Walking is my most frequent form of exercise, so I’ve noticed that online maps are a little suspect as far as providing good time estimates.
Such discrepancies reflect teething problems for the growing industry of providing walking times. “It’s largely not a problem that anyone has solved in the world perfectly,” says Manik Gupta, senior product manager at Google Maps in Mountain View, Calif., about walking-time estimates.
Estimation of walking times poses many questions: How fast do people walk and how much does it vary? How do hills and traffic lights affect speed? Do popular walks—say through city centers—vary in time according to time of day, slowing down when other walkers congest the routes?
Various walking-time providers answer these questions differently. Their assumptions of walking speed can vary from 2.5 miles per hours to 3.1 miles per hour, and their treatments of hills varies, too. Some assume a walk in a crowded urban area will be slower than in a park, while others ignore stops at traffic lights. And most aren’t yet adjusting for congestion—a big factor when walking among thousands of spectators to Olympic venues.
Google didn’t disclose what baseline walking speed it assumes, saying journey times vary anyway based on other factors. Jim Stone, executive director of walking-advocacy group WalkSanDiego, says he has found Google can say a mile will take anywhere from 15 to 30 minutes, depending on the details of the route.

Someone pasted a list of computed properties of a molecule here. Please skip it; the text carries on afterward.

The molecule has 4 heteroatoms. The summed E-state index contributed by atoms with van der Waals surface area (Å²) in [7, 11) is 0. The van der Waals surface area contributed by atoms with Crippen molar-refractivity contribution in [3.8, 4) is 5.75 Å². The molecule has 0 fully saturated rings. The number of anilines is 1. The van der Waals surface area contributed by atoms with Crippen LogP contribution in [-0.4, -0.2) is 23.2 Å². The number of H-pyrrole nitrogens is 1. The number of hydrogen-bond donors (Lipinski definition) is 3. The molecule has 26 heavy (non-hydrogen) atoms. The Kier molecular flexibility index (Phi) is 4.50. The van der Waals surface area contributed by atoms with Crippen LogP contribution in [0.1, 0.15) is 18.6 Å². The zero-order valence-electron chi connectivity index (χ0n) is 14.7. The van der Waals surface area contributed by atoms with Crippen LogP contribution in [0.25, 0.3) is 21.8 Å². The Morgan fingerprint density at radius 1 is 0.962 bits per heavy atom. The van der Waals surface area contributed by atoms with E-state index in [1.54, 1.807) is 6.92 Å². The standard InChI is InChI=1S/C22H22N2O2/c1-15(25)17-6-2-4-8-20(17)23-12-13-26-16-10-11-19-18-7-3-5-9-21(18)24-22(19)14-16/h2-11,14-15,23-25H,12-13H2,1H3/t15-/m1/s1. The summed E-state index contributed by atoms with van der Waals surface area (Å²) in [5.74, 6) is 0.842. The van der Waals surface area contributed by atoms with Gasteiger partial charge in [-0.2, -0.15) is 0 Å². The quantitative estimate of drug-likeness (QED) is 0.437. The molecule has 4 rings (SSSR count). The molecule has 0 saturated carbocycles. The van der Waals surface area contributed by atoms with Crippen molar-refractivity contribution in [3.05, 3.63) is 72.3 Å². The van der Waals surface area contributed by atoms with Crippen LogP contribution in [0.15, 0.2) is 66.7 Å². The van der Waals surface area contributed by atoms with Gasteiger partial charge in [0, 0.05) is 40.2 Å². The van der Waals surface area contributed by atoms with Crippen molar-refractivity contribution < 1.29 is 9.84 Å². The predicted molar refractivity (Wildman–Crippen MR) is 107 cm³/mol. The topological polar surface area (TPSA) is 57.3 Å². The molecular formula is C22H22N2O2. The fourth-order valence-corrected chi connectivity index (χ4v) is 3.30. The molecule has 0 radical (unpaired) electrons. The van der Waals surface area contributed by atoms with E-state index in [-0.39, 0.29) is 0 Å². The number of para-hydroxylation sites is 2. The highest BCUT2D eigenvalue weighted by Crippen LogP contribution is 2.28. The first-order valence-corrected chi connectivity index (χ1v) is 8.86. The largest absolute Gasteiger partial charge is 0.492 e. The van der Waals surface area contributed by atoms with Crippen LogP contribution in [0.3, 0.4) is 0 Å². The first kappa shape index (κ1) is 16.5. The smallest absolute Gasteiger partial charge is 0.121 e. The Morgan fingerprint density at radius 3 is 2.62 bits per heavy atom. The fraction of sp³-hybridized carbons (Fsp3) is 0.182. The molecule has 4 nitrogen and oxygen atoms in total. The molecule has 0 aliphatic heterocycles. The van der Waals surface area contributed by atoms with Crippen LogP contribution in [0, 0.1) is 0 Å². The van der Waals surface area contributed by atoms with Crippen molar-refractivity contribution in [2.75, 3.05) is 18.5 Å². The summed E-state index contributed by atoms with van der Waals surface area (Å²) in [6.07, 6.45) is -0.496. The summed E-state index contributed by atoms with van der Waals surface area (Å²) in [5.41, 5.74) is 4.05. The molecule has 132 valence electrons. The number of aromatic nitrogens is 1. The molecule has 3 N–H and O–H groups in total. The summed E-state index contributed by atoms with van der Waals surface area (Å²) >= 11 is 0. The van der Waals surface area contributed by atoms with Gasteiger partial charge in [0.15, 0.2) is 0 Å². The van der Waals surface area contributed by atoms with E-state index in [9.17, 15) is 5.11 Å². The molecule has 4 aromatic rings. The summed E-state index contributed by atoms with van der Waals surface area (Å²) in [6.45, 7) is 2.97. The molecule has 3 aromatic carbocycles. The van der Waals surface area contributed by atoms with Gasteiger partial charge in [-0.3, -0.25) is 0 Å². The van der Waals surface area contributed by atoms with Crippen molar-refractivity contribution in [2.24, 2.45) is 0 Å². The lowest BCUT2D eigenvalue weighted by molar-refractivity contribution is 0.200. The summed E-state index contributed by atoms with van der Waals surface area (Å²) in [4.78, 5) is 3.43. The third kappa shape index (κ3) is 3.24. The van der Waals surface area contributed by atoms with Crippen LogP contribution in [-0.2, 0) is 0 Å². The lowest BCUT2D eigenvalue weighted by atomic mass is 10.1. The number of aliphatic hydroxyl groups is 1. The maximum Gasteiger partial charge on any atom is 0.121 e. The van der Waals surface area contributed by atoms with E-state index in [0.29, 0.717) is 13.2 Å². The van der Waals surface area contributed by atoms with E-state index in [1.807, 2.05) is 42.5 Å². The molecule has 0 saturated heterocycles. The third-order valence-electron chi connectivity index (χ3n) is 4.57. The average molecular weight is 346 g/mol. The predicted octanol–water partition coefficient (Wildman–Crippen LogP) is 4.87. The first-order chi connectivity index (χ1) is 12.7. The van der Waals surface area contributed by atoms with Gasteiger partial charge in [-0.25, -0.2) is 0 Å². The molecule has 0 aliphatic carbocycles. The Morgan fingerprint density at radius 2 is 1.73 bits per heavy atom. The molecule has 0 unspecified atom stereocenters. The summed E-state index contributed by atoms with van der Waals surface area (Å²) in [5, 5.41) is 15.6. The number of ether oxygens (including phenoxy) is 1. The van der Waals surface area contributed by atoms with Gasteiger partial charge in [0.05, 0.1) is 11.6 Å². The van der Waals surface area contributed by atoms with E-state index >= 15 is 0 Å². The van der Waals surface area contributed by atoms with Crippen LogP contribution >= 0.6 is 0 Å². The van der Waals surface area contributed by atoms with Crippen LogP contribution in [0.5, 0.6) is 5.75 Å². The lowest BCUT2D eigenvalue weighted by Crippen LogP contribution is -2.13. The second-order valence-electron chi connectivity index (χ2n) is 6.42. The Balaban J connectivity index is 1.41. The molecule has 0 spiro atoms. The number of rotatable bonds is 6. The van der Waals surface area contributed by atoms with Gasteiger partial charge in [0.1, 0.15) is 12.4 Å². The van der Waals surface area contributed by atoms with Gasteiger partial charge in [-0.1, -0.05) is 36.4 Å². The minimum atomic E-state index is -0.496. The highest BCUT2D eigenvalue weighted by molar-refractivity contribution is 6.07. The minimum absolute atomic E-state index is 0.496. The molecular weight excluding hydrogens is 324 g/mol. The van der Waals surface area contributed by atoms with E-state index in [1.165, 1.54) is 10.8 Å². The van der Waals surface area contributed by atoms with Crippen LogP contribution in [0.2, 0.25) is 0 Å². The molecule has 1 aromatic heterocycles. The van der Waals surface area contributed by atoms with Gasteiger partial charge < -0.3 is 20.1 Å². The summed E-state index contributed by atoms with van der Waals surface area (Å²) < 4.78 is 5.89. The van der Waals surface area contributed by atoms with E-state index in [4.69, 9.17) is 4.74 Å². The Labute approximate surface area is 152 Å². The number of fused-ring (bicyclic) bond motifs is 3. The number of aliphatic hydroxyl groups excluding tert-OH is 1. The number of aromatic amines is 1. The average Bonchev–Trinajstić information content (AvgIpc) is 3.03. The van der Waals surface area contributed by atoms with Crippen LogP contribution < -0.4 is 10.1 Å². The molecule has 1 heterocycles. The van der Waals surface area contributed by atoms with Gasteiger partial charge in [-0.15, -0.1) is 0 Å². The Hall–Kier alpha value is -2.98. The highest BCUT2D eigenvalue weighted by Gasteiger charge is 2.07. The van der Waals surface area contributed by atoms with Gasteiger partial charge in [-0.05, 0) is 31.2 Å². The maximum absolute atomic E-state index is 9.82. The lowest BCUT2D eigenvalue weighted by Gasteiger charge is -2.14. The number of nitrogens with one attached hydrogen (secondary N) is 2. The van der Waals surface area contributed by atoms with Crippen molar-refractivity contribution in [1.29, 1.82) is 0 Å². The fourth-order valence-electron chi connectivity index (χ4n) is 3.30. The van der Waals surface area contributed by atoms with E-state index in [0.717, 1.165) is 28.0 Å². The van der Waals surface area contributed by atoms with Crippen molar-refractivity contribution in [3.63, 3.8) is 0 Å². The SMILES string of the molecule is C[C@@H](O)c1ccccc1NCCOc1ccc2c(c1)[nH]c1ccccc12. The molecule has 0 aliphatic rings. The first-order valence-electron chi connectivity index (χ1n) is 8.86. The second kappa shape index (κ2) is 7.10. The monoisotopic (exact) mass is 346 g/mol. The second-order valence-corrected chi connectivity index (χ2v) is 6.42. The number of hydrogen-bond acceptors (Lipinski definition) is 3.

Walkit, a U.K. walk-routing website, adjusts for hills using Naismith’s Rule, developed by William W. Naismith, a Scottish mountaineer, in 1892. The rule adds time for uphill stretches, proportional to the elevation gained; subtracts time for downhill walks at light slopes; and adds times for steep downhill treks. The site also provides three options for walking speed—slow (two miles per hour), medium (3 mph) and fast (4 mph).
Time estimates can surprise infrequent walkers. “People think that a mile sounds really far,” says a TfL spokeswoman. “You say a mile, and they say, ‘That’s forever!’ But say it’s 20 minutes, and they say, ‘That’s achievable.’ “
How long walkers remember a journey taking can depend on factors other than time, such as variety of scenery, says Barbara McCann, founder of Washington, D.C., nonprofit National Complete Streets Coalition, which advocates street design that accommodates all users, in addition to cars. “It’s nice to provide walk times for people,” says Ms. McCann, now an independent consultant, “but you have to be aware it’s a super-subjective thing.”
(click here to continue reading Timing an Urban Stroll Isn’t a Walk in the Park – WSJ.com.)
I’ve also noticed that I walk faster when walking by myself, with just headphones, music and camera(s). Walking with someone, or with a group, inevitably slows everyone down.